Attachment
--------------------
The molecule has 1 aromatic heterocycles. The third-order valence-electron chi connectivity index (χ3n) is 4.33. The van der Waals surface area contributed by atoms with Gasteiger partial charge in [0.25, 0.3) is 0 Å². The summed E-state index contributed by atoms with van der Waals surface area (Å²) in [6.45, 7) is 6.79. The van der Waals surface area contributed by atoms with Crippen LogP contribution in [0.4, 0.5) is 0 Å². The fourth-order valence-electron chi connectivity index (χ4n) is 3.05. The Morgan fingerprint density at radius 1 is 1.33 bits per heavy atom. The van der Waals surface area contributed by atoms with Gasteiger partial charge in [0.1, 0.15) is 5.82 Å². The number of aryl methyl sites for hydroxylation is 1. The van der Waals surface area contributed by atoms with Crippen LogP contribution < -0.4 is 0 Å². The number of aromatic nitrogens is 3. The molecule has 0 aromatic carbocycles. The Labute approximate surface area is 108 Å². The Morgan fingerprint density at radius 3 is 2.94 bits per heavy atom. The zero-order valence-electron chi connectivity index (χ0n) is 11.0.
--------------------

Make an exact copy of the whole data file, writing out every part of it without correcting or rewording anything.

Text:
The molecule has 1 aromatic heterocycles. The third-order valence-electron chi connectivity index (χ3n) is 4.33. The van der Waals surface area contributed by atoms with Gasteiger partial charge in [0.25, 0.3) is 0 Å². The summed E-state index contributed by atoms with van der Waals surface area (Å²) in [6.45, 7) is 6.79. The van der Waals surface area contributed by atoms with Crippen LogP contribution in [0.4, 0.5) is 0 Å². The fourth-order valence-electron chi connectivity index (χ4n) is 3.05. The Morgan fingerprint density at radius 1 is 1.33 bits per heavy atom. The van der Waals surface area contributed by atoms with Gasteiger partial charge in [0.1, 0.15) is 5.82 Å². The number of aryl methyl sites for hydroxylation is 1. The van der Waals surface area contributed by atoms with Crippen LogP contribution < -0.4 is 0 Å². The number of aromatic nitrogens is 3. The molecule has 0 aromatic carbocycles. The Labute approximate surface area is 108 Å². The Morgan fingerprint density at radius 3 is 2.94 bits per heavy atom. The zero-order valence-electron chi connectivity index (χ0n) is 11.0.